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Figure 5.3: Only the Root POA is registered with the MICO ORB

Of the many POA instances that can exist in a server, only the Root POA is registered with the ORB (see figure 5.3). It is made responsible for receiving requests for any POA, inspecting their target object reference and dispatching them to child POAs as necessary. Since MICO allows for many object adapters, another design would have been to register each POA instance directly with the ORB. However, that would pose a problem with non-existent adapters, as a non-existing POA instance does not mean that the request is undeliverable. Rather, if a POA does not exist, the request must be delivered to the parent POA, which can then invoke its adapter activator to recreate the missing POA. Only the Root POA is guaranteed to exist throughout the server's lifetime - it can be destroyed, but not be reactivated. By handing requests down from the Root POA along the line of descendants, adapter activators can be invoked at each step.

As a slight improvement in configurations with deeply nested child POA's, the Root POA keeps a map of all existing POAs. For an incoming request, the Root POA checks the request's object key, and dispatches the request directly if the responsible POA does exist. Only if the lookup in the global POA map fails does the Root POA need to dissect the POA name into its components in order to locate the most specific existing POA among the missing POA's ancestors.

Once the target POA is found, it proceeds as shown in figure 4.7 to find a servant. Some care was taken in designing the Active Object Map, so that many active objects can be handled efficiently. The Active Object Map is a C++ class of its own, actually consisting of two STL maps, one mapping Object Ids to object records, the other is a multimap mapping servants to object records.5.2 With STL's runtime complexity guarantees, entries can be found with a runtime of \( O(\log n) \) either by Object Id or by servant.

Beside the servant, an object record holds a full object reference, so that, when requested, this reference can be merely duplicated instead of recomposing it from scratch each time.

Figure 5.4: Class Diagram for the Portable Object Adapter Implementation

Figure 5.4 shows an UML class diagram [42] of the classes used in the reference implementation. The four classes at the top of the diagram are provided by the ORB. POA is the IDL-generated base class, ObjectAdapter the abstract base class for MICO object adapters, ORB the ORB core class, and ORBRequest encapsulates an incoming request. At the bottom, Servant is the base class of all skeletons.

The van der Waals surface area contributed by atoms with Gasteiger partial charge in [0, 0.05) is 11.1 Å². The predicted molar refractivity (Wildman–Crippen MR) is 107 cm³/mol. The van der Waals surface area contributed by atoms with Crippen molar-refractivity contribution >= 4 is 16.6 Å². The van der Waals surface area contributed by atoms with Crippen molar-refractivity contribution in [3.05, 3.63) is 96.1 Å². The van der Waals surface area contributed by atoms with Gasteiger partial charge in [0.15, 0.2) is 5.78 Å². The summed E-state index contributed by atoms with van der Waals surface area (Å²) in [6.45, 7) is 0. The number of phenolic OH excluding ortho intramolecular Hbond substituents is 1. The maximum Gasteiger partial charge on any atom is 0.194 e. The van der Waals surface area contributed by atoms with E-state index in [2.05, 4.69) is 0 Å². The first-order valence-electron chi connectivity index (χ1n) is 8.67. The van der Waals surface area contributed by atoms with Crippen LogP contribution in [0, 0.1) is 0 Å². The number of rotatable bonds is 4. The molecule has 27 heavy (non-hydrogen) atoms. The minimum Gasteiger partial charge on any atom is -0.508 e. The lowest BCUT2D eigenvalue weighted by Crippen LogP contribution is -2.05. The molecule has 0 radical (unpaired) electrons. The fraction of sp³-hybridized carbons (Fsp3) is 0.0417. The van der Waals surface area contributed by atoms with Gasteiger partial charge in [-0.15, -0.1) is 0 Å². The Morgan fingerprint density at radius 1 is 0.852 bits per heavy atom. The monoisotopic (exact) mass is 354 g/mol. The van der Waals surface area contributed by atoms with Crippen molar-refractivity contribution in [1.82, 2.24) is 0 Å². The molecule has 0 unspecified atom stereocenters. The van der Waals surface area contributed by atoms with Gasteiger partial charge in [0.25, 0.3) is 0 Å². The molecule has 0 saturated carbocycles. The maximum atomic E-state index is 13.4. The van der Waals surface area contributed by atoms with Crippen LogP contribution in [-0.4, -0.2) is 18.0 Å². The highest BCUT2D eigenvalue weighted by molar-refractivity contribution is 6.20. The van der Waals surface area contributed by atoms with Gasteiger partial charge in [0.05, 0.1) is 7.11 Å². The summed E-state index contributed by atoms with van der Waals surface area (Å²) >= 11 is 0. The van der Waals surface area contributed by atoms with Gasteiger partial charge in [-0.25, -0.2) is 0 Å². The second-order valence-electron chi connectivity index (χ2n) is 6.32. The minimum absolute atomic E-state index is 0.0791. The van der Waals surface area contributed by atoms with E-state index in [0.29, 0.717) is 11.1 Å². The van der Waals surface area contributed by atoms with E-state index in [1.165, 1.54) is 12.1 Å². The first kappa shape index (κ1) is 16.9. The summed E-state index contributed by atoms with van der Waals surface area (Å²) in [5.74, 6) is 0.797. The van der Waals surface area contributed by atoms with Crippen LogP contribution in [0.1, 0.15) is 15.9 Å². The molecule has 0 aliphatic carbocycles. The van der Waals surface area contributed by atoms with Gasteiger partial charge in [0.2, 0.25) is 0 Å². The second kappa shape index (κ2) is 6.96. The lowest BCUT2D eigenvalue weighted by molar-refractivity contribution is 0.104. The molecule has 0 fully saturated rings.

Implements the POA and the ObjectAdapter interfaces, though only the Root POA is actually registered with the ORB. Each POA keeps an ActiveObjectMap and a number of InvocationRecords, in case requests must be queued while the POA Manager is in the holding state. If the POA has the ``system id'' id assignment policy, it keeps a UniqueIdGenerator.
Maintains a list of ObjectRecords, indexed by ObjectId.
Associates a servant with an object reference; object references are encapsulated in a POAObjectReference value.
Associates an incoming request with an object reference.
Provides methods for the efficient composition and decomposition of an object reference (or rather the object key) into its components.
An efficient encapsulation of an Object Id, mainly to serve as the key in the Active Object Map.
Implements the PortableServer::Current interface, whose purpose is to provide context information during a method invocation. Because more than one invocation may be in progress (nested method invocations), it keeps a stack of CurrentState objects. The inheritance from the IDL-generated base class is not shown.
The currently executing object reference, POA and (indirectly) servant must be available as context information.
For the most part, the implementation of the Portable Object Adapter did not hold any surprises. After deciding on the design and the class layout, putting the precise wording of the specification into code was for the most part straightforward.

More thinking had to go into the unspecified part of constructing the object key, and into realizing the missing control over persistent objects and their implementations. Both subjects are detailed in the following sections, as is the collocation optimization mechanism to reduce the overhead of method invocations if client and server are in the same process.

The IDL code generation for skeleton classes was taken almost unchanged from the BOA, with minor adjustments for the inheritance and naming convention: the format of requests and their dispatching is the same as before. Without much innovation, the POA skeletons use the same optimizations that already existed for BOA skeletons to use the Static Skeleton Interface.

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Frank Pilhofer